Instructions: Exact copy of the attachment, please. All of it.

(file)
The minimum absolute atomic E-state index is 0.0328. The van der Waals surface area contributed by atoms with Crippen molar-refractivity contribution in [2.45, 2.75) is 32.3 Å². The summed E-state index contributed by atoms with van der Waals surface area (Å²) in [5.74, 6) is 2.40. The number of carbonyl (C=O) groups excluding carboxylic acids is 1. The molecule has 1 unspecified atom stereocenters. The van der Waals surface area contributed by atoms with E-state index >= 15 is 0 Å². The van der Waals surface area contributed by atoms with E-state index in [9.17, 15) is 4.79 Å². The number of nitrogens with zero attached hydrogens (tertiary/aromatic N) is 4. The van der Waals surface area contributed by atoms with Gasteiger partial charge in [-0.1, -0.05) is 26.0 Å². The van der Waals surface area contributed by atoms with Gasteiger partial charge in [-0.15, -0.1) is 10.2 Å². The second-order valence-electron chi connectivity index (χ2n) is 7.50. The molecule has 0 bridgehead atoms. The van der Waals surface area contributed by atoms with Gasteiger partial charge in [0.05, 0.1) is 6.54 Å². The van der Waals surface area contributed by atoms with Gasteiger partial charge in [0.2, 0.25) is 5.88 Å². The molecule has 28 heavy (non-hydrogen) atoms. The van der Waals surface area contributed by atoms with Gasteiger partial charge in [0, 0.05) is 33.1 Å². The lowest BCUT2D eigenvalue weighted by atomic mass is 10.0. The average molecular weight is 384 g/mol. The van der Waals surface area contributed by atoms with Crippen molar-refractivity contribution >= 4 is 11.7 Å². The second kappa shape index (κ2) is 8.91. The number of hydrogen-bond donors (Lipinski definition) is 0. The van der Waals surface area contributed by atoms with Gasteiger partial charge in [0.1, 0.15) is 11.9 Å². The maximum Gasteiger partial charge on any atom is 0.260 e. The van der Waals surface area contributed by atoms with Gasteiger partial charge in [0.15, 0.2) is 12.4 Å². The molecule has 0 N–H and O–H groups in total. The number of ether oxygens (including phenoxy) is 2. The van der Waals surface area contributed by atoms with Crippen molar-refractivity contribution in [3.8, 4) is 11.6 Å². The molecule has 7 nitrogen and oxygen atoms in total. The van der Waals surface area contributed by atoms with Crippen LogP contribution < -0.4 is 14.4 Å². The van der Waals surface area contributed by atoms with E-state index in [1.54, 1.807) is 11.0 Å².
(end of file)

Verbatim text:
The minimum absolute atomic E-state index is 0.0328. The van der Waals surface area contributed by atoms with Crippen molar-refractivity contribution in [2.45, 2.75) is 32.3 Å². The summed E-state index contributed by atoms with van der Waals surface area (Å²) in [5.74, 6) is 2.40. The number of carbonyl (C=O) groups excluding carboxylic acids is 1. The molecule has 1 unspecified atom stereocenters. The van der Waals surface area contributed by atoms with E-state index >= 15 is 0 Å². The van der Waals surface area contributed by atoms with E-state index in [9.17, 15) is 4.79 Å². The number of nitrogens with zero attached hydrogens (tertiary/aromatic N) is 4. The van der Waals surface area contributed by atoms with Gasteiger partial charge in [-0.1, -0.05) is 26.0 Å². The van der Waals surface area contributed by atoms with Gasteiger partial charge in [-0.15, -0.1) is 10.2 Å². The second-order valence-electron chi connectivity index (χ2n) is 7.50. The molecule has 0 bridgehead atoms. The van der Waals surface area contributed by atoms with Gasteiger partial charge in [0.05, 0.1) is 6.54 Å². The van der Waals surface area contributed by atoms with Gasteiger partial charge in [0.2, 0.25) is 5.88 Å². The molecule has 28 heavy (non-hydrogen) atoms. The van der Waals surface area contributed by atoms with Gasteiger partial charge in [0, 0.05) is 33.1 Å². The lowest BCUT2D eigenvalue weighted by atomic mass is 10.0. The average molecular weight is 384 g/mol. The van der Waals surface area contributed by atoms with Crippen molar-refractivity contribution >= 4 is 11.7 Å². The second kappa shape index (κ2) is 8.91. The number of hydrogen-bond donors (Lipinski definition) is 0. The van der Waals surface area contributed by atoms with Gasteiger partial charge in [0.1, 0.15) is 11.9 Å². The maximum Gasteiger partial charge on any atom is 0.260 e. The van der Waals surface area contributed by atoms with Gasteiger partial charge in [0.15, 0.2) is 12.4 Å². The molecule has 0 N–H and O–H groups in total. The number of ether oxygens (including phenoxy) is 2. The van der Waals surface area contributed by atoms with Crippen molar-refractivity contribution in [3.8, 4) is 11.6 Å². The molecule has 7 nitrogen and oxygen atoms in total. The van der Waals surface area contributed by atoms with Crippen LogP contribution < -0.4 is 14.4 Å². The van der Waals surface area contributed by atoms with E-state index in [1.54, 1.807) is 11.0 Å².